More fun facts


Peace. Love. Light* 



Current Listen: Eric Dolphy -Far Cry

55 comments:

  1. Enjoyable post, good Sir...
    And a pleasant week to you and yours.

    ReplyDelete
    Replies
    1. Thank you and that's kind of you. Glad you enjoyed it all. Greetings!

      Delete
  2. I love visiting here when I came in 2008 and now with your post again I get a second visit. :) Thank you very much for sharing!

    ReplyDelete
    Replies
    1. It's such a lovely site isn't it, too great to fully grasp in the few photos. You are welcome and thanks for stopping by!

      Delete
  3. Thanks for sharing these photos of inside of the Observatory. I was there on a Sunday so missed out on going inside to visit.

    ReplyDelete
    Replies
    1. Hello and you are most welcome, hopefully you will go there on a day you can see all the magic inside. Warm greetings!

      Delete
  4. So, did you straddle the line?

    ReplyDelete
    Replies
    1. Mike, yes indeed but didn't capture the moment. Maybe next time!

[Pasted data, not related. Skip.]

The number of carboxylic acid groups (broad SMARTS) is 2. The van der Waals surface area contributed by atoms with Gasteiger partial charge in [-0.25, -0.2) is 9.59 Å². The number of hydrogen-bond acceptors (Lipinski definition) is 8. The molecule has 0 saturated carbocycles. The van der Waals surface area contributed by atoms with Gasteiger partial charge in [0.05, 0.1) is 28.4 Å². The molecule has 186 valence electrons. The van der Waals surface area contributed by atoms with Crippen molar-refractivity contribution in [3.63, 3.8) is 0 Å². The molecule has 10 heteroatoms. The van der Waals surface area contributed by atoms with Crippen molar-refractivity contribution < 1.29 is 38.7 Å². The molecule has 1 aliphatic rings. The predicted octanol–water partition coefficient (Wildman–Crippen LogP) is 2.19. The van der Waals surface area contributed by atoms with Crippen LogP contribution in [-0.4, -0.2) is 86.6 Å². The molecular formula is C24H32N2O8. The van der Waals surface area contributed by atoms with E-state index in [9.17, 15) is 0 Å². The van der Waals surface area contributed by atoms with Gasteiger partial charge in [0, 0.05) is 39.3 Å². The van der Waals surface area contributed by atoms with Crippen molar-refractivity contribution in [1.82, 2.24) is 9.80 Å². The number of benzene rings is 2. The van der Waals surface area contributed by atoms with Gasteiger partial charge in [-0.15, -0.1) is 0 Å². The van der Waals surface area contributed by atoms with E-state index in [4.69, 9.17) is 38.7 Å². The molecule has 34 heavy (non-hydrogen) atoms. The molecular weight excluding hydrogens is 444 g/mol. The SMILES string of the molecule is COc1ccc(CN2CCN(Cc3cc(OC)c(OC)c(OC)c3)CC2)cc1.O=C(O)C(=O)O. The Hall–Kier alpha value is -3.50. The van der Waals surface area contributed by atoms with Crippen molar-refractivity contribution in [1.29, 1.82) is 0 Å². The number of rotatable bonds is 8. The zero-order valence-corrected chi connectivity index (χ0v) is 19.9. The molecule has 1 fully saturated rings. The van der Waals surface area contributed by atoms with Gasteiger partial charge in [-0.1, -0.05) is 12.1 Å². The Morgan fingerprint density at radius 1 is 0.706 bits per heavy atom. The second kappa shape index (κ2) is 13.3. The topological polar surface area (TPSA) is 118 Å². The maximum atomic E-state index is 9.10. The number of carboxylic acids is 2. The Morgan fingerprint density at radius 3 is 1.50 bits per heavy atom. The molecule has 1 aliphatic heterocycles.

Delete
  5. This place looks nice.
    I would love to visit it.

    Much Love,
    Zarrah | The Bandwagon Chic

    ReplyDelete
    Replies
    1. It's a wonderful place to visit, hope you get to sometime. Greetings!

      Delete
  6. Definitely a place I want to see someday.

    ReplyDelete
  7. I love informational posts like this one! This is a place I've missed on my previous visits to the UK, but think I would enjoy seeing someday.

    I don't believe I knew Wren had been an astronomy professor before he became an architect. Fascinating!

    ReplyDelete
    Replies
    1. I'm glad you enjoyed it, and hopefully you will get to see it next time you visit.

      I was clueless about Wren being a professor too, not until recently!

      Delete
  8. An interesting post, I liked the clock at 2:45 almost the magical hour of 3:00 would that be AM or PM? Time is indeed precious. Enjoy your moments!

    Peace, light and love

    ReplyDelete
  9. Lovely post, thank you for this, I will never get to see up-close-and-personal.

    ReplyDelete
  10. Interesting photos and details. GMT was a fine name and I don't know why it was changed.

    ReplyDelete
  11. Fascinating. I really enjoyed the pictures.

    ReplyDelete
  12. The Gulag Archipelago (one of the first books I read after the dictatorship came to an end) and One Day in the Life of Ivan Denisovich.

    What a fantastic post, B. Very informative and enjoyable. Excellent pictures!! Great job!!! As usual.

    ReplyDelete
  13. I love your daily quotes! And also the information about England, my favourite country!

    ReplyDelete